Sachs Motor Differences

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I've created this to address the differences between the many different Sachs motors. I've focused on the 50# series moped motors, but some other manual and vertical cylinder moped motors exist - please feel free to add any additional details. The "#" symbol is put in place where different number designations may apply equally. Some of the other Sachs moped motor types are detailed here [1]

The numbering scheme is as follows:



  • X is the bottom end designation and is either 4, or 5.
  • Y is the number of speeds, which is typically 1, though imported european motors may be 2 or 3 speeds
  • Z is the cylinder designation, and represents the speed restrictions applied, and may be A, B, C or D
  • W is an additional designation sometimes included on later models and import models to identify other peculiarities. A "K" for example indicates the kickstart version.

For example: the most common would be the 505/1A which has the longer "5" bottom end, "1" speed transmission, and an "A" speed rating, with corresponding "A" carb, intake, cylinder and exhaust.

Lots more info is available here:

Bottom end


504 1.jpg

504 is a shorter case single-speed bottom end. They're most common on the Sparta Foxi mopeds among other bikes. Notable differences include the use of a smaller flywheel and magneto, and the shorter case does NOT include the pedals within the motor. The clutches, seals, topends and internal gearing (with the exception of the pedal drive gears) are shared with the other 505 motors. The 504 case is basically just a shortened version of the 505.

The crank does have a different taper on the flywheel side. The 504's have a shoulder right after the area where the bearing and seal are, and then it's smaller from there. If you want to use a 505 crank in a 504, you will need to use a small diameter flywheel with the standard puch/tomos/everythig taper like from a Derbi, or an HPI mini-rotor. Alternately you could cut the case so the 505 flywheel is out in the open. Then set timing accordingly.



505 is the most common Sachs motor and is found on a wide variety of bikes including Sachs, Hercules, and some Generals etc. The 505 has the same size large Bosch flywheels as the Puch mopeds, and the taper also matches so these can be interchanged. The 505 includes a pedal mechanism within the motor and so the pedals drive the main gear and turn the rear wheel through just the one chain. On most (but not all) 505 motors, there's an internal back-pedal engagement which pulls a lever by the right crank arm to engage a coaster-brake when backpedaling. The clutches, cranks, seals, topends and internal gearing (with the exception of the pedal drive gears) are shared with the other 504 motors.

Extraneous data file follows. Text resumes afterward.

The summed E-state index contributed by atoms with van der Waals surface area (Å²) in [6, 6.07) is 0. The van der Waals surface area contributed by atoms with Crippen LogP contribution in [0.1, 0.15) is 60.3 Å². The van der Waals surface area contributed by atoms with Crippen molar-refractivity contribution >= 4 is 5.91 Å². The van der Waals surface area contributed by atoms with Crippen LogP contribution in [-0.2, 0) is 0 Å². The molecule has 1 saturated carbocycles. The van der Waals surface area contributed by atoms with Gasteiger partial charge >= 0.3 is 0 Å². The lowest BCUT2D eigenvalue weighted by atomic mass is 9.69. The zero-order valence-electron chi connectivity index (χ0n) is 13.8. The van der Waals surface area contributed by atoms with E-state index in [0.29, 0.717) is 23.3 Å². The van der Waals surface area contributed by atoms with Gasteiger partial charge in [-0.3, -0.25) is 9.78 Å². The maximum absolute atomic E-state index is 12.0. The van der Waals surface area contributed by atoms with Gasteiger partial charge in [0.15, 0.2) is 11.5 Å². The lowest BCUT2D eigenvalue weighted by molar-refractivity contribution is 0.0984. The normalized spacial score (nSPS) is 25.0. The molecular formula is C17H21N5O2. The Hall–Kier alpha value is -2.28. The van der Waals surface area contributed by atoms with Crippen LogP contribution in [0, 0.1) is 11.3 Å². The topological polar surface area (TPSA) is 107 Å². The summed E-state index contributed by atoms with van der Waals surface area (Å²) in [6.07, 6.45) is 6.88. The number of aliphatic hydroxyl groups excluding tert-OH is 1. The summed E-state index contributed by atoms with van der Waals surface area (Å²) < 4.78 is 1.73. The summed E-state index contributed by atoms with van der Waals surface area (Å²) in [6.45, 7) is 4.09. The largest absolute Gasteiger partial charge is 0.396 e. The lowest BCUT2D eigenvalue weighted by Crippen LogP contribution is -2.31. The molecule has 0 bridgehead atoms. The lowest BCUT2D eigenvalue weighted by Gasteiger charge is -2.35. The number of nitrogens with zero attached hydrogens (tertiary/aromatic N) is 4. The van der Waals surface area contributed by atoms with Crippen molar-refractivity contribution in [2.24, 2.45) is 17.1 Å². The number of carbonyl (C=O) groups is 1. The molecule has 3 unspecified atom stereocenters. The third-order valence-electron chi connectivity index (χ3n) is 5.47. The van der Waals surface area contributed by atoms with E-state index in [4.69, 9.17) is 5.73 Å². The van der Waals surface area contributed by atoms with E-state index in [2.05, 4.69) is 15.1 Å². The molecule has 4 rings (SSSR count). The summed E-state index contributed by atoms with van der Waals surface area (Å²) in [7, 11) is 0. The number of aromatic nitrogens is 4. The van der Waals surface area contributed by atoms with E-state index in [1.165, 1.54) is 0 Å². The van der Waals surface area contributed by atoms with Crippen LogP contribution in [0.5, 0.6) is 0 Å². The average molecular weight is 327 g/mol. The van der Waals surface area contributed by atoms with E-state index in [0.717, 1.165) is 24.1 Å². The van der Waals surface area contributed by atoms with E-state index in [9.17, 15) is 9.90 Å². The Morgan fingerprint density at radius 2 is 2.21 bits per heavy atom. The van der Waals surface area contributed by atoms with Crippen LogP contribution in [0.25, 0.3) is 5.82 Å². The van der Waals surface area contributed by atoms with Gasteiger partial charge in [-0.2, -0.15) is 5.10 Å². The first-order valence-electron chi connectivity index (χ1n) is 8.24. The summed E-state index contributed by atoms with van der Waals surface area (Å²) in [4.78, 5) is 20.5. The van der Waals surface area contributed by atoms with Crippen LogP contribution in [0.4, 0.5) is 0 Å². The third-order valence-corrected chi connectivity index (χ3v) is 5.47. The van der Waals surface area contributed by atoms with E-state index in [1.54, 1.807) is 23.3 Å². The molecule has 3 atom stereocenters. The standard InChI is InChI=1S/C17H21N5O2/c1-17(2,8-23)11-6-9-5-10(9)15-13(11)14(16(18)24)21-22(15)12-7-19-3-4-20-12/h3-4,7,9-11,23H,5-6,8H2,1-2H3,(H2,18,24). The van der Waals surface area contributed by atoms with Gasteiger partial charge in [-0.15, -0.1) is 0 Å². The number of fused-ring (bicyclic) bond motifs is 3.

Manual shift The 2 and 3 speed manual shift motors are slightly different. The cases are actually identical except for which of the holes are drilled out. The 2 and 3 speeds have a hole (which is present on the 1's but undrilled) on the top to allow the gear selector to pass through. They also have the starter cable hole in the transmission filled in, and instead have a manual clutch lever atop the transmission. These also have a cable stop on the intakes for the clutch cable. The topends, cranks, clutch bells and pads&plates, the ignitions, and internal drive and pedal gears are all shared with the other 50X motors. Other differences are adressed later.


There are 2 different 505 cranks. All take the same seals and bearings, can use the same flywheels and clutches and fit in any 50# case. By far the more common is the "short" or "A" crank which came in sachs motors designated 50#/#A, B, or C. The stroke is 42mm and with the standard 38mm bore of all the sachs cylinders gives ~47cc and ~8:1 compression ratio.

The "D" designated motors are higher horsepower and use a longer ~44mm stroke crank. The position of the connecting rod pressed between the counterwights of the crankshaft is positioned differently on the 505/1D, to allow a longer stroke. They are fully interchangeable in all 50# motors. The D crank's longer stroke raises compression from ~8:1 to 10:1 giving more torque, and also raises displacement to 49cc. Many late model european motors, even with a low power rating such as "BX' use the longer 44mm crank. NOTE: While the numbers on the conrods may be different THE CONROD BETWEEN AN A AND D ARE THE SAME. There is no difference in conrod length, that does not affect stroke. Stroke is affected by the position of the big end bearing on the crank.

As noted above: The 504 crank is different. It has a shoulder right after the area where the bearing and seal are, and a smaller taper from there. If you want to use a 505 crank in a 504, you will need to use a small diameter flywheel with the standard puch/tomos taper such as a Derbi ignition or an HPI mini-rotor. Alternately you could cut the case so the 505 flywheel is out in the open. Then set timing accordingly.

How to tell the difference

Obviously you'd want the D, and you can tell if your crank's a D if the engine tag says 49cc instead of 47. Looking at your motor there's a metal tag above the flywheel on the top right side. This will indicate engine model (ex: 505/1A) as well as the displacement (47 or 49cc, sometimes "50"). If it says 49cc you have the 44mm crank - even if it's a B designated motor. If it says 47cc you have the shorter 42mm crank, even if it appears to be a D. Sometimes however, the cranks may have been swapped before or you're buying one randomly, or maybe you don't have the tag.

The next check is to actually measure the stroke, which can be difficult due to the 1 piece jug and the angle of the spark plug, but it may be possible to measure the stroke length from BDC to TDC.

Also you can tell which crank just by looking at them if your engine is open or you have a crank in hand and not installed. The longer stroke is accomplished by pushing the big-end pivot farther out on the lobes of the crank.